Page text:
'Outwatch' safety brigade aims to keep Capitol Hill residents safe

'Outwatch' safety brigade aims to keep Capitol Hill residents safe

SEATTLE - Attacks, rapes, and muggings on Seattle's Capitol Hill have residents worried about walking home alone after dark. Frustrated and frightened by crimes, one woman decided to bring back an old tool to help curb the problem.

"As a business owner, I'm somewhat alarmed," says Jennifer Dietrich who runs Dr. Jen's House of Beauty on E. Pike Street.

Several of her makeup clients are Capitol Hill performers, drag queens, singers, and burlesque talent. She says a recent rape and an assault of a drag performer pushed her over the edge.

"I kind of just snapped. I'm tired of hearing about friends and neighbors being attacked. I need to do something," says Dr. Dietrich. And she is.

Dietrich decided to bring back the Q-Patrol, a group of community volunteers who will walk the streets of Capitol Hill in groups of 4 - armed with mace and self defense training - deterring hate crimes and violence.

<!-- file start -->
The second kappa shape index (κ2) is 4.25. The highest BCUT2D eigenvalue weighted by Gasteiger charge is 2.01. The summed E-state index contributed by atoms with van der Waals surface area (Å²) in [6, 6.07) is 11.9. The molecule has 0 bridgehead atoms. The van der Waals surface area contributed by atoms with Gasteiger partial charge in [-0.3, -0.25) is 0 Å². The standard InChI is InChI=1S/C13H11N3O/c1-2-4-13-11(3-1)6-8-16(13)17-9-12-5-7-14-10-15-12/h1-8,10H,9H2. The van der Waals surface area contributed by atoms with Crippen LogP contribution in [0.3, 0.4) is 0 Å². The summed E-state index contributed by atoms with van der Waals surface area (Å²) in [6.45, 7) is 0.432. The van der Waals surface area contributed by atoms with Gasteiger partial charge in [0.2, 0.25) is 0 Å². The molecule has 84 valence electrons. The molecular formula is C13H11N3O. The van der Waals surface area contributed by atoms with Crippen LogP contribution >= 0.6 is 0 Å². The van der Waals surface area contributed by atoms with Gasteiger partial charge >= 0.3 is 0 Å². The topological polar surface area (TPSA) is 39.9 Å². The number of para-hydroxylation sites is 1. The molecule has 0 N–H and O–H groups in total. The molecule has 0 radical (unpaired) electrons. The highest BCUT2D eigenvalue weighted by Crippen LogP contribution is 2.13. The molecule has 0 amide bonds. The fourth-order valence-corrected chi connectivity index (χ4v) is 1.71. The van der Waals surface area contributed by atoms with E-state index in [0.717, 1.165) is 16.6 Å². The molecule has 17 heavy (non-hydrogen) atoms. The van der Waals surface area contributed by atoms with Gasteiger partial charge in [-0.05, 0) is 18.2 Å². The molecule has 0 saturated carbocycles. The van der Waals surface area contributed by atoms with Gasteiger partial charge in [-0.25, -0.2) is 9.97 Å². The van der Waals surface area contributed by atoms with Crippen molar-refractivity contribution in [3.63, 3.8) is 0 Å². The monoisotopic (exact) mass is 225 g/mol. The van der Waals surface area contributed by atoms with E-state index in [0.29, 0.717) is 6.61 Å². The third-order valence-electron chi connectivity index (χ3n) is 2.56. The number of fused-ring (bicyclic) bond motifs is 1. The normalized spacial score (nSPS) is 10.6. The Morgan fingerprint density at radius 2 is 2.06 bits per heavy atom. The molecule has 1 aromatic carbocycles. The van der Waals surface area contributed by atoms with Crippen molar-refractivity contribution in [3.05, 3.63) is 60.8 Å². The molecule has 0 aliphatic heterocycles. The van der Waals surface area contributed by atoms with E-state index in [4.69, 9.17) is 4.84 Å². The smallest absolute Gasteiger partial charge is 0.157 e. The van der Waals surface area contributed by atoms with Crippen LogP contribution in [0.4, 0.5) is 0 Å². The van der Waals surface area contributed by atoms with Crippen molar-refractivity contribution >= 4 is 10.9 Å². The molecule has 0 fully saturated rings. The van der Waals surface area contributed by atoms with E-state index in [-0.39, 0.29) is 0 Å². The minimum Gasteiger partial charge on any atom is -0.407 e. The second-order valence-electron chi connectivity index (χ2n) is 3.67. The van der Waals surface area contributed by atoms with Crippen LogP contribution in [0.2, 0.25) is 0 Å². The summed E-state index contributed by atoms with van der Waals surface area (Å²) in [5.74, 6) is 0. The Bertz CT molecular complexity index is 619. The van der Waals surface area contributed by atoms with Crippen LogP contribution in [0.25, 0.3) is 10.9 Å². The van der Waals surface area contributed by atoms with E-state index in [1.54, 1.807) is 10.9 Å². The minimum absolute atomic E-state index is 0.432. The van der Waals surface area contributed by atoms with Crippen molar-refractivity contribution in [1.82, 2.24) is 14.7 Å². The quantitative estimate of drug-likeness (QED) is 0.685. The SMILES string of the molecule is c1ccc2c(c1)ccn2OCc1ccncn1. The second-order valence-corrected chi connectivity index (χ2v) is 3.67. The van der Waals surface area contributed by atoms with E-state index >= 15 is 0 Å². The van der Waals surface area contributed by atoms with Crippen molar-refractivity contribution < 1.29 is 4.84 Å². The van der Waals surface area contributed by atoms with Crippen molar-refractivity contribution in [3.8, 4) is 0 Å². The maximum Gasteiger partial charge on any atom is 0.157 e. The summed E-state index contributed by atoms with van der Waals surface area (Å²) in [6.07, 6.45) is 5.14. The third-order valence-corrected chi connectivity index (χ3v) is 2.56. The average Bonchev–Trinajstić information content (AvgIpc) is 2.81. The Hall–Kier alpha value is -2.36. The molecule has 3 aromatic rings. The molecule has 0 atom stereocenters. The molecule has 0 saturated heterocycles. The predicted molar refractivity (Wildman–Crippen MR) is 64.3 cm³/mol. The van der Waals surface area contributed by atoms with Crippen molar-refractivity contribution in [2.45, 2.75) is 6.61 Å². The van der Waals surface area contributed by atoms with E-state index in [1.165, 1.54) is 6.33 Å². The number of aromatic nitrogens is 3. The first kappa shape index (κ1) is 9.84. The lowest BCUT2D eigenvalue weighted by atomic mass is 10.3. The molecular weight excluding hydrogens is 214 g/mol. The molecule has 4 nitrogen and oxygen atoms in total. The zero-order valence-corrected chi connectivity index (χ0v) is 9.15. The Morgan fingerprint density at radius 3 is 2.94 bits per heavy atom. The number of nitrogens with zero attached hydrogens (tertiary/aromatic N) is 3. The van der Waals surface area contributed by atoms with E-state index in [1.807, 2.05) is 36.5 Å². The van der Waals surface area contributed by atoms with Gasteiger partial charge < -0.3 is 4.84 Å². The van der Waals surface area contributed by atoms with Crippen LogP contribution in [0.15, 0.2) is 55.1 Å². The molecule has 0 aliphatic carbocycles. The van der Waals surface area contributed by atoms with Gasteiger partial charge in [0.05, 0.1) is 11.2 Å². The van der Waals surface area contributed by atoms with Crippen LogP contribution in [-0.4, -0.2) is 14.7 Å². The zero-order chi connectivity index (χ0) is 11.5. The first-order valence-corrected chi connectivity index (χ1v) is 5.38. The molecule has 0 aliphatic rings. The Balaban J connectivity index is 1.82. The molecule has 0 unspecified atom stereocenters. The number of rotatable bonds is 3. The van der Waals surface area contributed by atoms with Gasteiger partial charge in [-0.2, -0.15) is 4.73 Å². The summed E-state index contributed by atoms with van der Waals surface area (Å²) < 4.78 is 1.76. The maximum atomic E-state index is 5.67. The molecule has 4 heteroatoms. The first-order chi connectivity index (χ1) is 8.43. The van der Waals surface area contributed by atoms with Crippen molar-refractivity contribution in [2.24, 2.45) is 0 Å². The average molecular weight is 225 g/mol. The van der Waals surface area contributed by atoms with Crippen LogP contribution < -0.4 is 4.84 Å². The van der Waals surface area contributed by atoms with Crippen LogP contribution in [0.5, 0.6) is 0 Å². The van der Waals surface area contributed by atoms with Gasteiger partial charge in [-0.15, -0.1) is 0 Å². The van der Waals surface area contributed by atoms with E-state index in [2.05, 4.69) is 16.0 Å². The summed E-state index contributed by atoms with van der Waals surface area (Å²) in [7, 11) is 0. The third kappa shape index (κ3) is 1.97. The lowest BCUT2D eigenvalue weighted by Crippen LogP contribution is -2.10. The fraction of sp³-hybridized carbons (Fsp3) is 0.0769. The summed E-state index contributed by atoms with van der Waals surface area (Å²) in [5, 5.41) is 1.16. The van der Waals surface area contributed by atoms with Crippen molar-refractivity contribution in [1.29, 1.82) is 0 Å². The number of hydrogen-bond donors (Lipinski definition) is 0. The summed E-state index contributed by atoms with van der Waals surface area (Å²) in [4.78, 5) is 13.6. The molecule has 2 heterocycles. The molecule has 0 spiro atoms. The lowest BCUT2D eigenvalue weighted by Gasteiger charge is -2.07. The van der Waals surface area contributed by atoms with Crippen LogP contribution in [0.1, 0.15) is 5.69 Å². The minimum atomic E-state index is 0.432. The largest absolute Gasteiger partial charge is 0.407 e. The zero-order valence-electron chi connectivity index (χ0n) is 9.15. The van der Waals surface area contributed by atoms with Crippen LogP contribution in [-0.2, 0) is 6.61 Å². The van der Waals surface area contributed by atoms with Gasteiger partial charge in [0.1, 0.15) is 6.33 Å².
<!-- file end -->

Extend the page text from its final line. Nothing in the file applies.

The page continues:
This reincarnation will be called Outwatch. Volunteers wearing gray shirts with purple lettering and hats, will accompany performers who feel targeted to their apartments or cars. They will also walk with people who are just frightened to be alone.

The patrols will initially take place on Thursday, Friday, and Saturday nights.

"It's scary," Mikkel Prim says. Prim has been attacked multiple times on Capitol Hill, and plans to join the citizen's safety brigade.

The original Q-Patrol launched in 1991. It was modeled after the beret-wearing, weapon-free Guardian Angels group in New York that took to streets and subways busting drug dealers and promoting safety.

Outwatch will be temporarily based in Dr. Jen's. She says a lot of people aren't reporting their attacks to police.

"I didn't report mine. There's an overwhelming sense that it doesn't matter," says Dietrich. She says Seattle police can't be everywhere, and Outwatch volunteers will be vigilante at reporting problems and not vigilantes.

Seattle police say it's tough to combat crimes that aren't reported. Officer Mark Jamieson says he'd like to address that issue before commenting on community patrols.

The Outwatch patrols begin Thursday, March 20th. They are recognizable by their shirts which read "Outwatch" on the front and "Watch Out" on the back.